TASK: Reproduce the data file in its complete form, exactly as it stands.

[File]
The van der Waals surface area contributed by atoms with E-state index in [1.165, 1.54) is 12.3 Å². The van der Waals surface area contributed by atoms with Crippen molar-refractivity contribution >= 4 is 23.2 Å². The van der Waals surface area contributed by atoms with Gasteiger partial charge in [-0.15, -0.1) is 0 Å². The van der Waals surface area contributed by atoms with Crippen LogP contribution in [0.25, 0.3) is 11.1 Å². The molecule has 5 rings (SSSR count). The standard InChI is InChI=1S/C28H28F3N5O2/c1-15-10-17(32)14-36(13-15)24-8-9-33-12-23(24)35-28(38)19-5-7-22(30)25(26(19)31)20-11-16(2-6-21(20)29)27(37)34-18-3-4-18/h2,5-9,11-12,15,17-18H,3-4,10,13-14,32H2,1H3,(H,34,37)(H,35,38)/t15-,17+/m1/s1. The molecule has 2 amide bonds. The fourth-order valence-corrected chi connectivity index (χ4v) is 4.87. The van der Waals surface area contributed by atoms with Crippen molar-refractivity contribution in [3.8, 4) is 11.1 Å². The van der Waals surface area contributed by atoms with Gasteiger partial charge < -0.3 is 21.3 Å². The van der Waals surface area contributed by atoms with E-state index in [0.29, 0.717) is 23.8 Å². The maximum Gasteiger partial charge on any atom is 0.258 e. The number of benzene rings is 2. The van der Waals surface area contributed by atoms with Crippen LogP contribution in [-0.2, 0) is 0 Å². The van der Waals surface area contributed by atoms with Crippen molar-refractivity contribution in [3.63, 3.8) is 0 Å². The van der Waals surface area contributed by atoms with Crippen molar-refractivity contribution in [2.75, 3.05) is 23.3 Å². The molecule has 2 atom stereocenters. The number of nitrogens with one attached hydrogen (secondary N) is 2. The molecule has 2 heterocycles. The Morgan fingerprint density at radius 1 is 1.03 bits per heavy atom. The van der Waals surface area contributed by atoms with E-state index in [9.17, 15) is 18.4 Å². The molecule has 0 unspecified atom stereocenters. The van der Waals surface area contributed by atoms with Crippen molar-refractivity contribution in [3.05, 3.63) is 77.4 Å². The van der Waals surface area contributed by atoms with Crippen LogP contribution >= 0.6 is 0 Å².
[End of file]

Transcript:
The van der Waals surface area contributed by atoms with E-state index in [1.165, 1.54) is 12.3 Å². The van der Waals surface area contributed by atoms with Crippen molar-refractivity contribution >= 4 is 23.2 Å². The van der Waals surface area contributed by atoms with Gasteiger partial charge in [-0.15, -0.1) is 0 Å². The van der Waals surface area contributed by atoms with Crippen LogP contribution in [0.25, 0.3) is 11.1 Å². The molecule has 5 rings (SSSR count). The standard InChI is InChI=1S/C28H28F3N5O2/c1-15-10-17(32)14-36(13-15)24-8-9-33-12-23(24)35-28(38)19-5-7-22(30)25(26(19)31)20-11-16(2-6-21(20)29)27(37)34-18-3-4-18/h2,5-9,11-12,15,17-18H,3-4,10,13-14,32H2,1H3,(H,34,37)(H,35,38)/t15-,17+/m1/s1. The molecule has 2 amide bonds. The fourth-order valence-corrected chi connectivity index (χ4v) is 4.87. The van der Waals surface area contributed by atoms with Crippen molar-refractivity contribution in [3.8, 4) is 11.1 Å². The van der Waals surface area contributed by atoms with Gasteiger partial charge < -0.3 is 21.3 Å². The van der Waals surface area contributed by atoms with E-state index in [0.29, 0.717) is 23.8 Å². The maximum Gasteiger partial charge on any atom is 0.258 e. The number of benzene rings is 2. The van der Waals surface area contributed by atoms with Crippen LogP contribution in [-0.2, 0) is 0 Å². The van der Waals surface area contributed by atoms with Crippen molar-refractivity contribution in [3.63, 3.8) is 0 Å². The van der Waals surface area contributed by atoms with Crippen molar-refractivity contribution in [2.75, 3.05) is 23.3 Å². The molecule has 2 atom stereocenters. The number of nitrogens with one attached hydrogen (secondary N) is 2. The molecule has 2 heterocycles. The Morgan fingerprint density at radius 1 is 1.03 bits per heavy atom. The van der Waals surface area contributed by atoms with E-state index in [9.17, 15) is 18.4 Å². The molecule has 0 unspecified atom stereocenters. The van der Waals surface area contributed by atoms with Crippen molar-refractivity contribution in [3.05, 3.63) is 77.4 Å². The van der Waals surface area contributed by atoms with Crippen LogP contribution >= 0.6 is 0 Å².